Grace and Peace to you.
There was a man sent from God, whose name was John. He himself was not the light, but he came to bear witness to the light.
—John 1.6, 8
John the baptizer appeared, the voice of one crying out in the wilderness: “Prepare the way of the Lord, make straight a path for God.” …. He proclaimed, “The one who is more powerful than I is coming after me…. I have baptized you with water; but he will baptize you with the Holy Spirit.”
—Mark 1. 2, 7, 8
The spirit of the Lord God is upon me, because the Lord has anointed me; God has sent me to bring good news to the oppressed.
Do not quench the Spirit.
—1 Thessalonians 5.19
Here in Advent we have a little Pentecost, the coming of the Holy Spirit! We open our hearts to the God who is not only the infinite creator beyond us or the savior beside us, but also the spirit who dwells within us. We await the birth of Christ in Bethlehem, we await the coming of Christ as the culmination of human history, and we also await the birth of Christ in our own hearts.
Christ was born to serve the poor and to re-weave the torn fabric of our world in which we separate ourselves from those who suffer, and thereby separate ourselves from God. Christmas is not a sentimental tale about a cute baby; it’s about the healing of the world. When Christ is born in us, Christ’s spirit comes to life in us in a new way, and we become devoted to that same work of the mending of the world. Our lives are re-shaped for the purpose of bearing witness to the light.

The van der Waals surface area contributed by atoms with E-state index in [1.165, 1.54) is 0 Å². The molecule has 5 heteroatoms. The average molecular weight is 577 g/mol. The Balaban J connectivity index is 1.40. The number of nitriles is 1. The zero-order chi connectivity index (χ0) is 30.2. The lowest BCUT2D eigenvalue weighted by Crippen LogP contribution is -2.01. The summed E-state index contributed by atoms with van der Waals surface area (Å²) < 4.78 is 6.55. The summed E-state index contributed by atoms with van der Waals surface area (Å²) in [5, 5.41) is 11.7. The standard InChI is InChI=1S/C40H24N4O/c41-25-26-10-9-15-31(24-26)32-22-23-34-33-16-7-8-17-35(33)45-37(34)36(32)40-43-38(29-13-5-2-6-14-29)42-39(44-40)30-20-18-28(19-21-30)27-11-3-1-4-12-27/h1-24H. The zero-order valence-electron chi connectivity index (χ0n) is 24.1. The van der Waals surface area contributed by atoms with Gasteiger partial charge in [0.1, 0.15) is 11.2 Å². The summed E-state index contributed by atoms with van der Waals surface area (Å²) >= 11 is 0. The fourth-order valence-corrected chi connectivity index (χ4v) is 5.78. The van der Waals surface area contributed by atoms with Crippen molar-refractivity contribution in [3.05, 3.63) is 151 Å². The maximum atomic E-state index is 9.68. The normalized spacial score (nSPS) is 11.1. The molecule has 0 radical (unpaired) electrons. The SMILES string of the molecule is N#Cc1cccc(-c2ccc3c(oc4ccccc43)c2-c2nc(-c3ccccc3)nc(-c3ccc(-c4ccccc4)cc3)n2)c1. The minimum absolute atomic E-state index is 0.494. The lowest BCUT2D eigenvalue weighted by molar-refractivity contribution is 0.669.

To be baptized by the Holy Spirit is to be changed. The Spirit takes over our lives, like it did Mary’s, for the sake of the healing of the world. The Holy Spirit seeks the inclusion of those who have been excluded, the forgiveness of those who have been judged, the raising up of the downtrodden. (This also means the bringing down of those who have too much power or wealth. You’ll hear it loud and clear next week in the Magnificat, in Luke 1.46-55). The coming of the Holy Spirit is not about feeling good; it’s about the transformation of human society.
Don’t imagine that on Christmas day you’ll open presents, eat a big feast, then sleep it off and get up the next day and return to life as usual. It certainly wasn’t like that for Mary and Joseph. In “O Little Town of Bethlehem,” we sing, “Cast out our sin and enter in, be born in us tonight.” Do you really want that? Then expect to be changed. Don’t quench the Spirit, but be open to the life-giving, life-changing presence of the One who is coming to life in a new way within you.
Copyright © Steve Garnaas-Holmes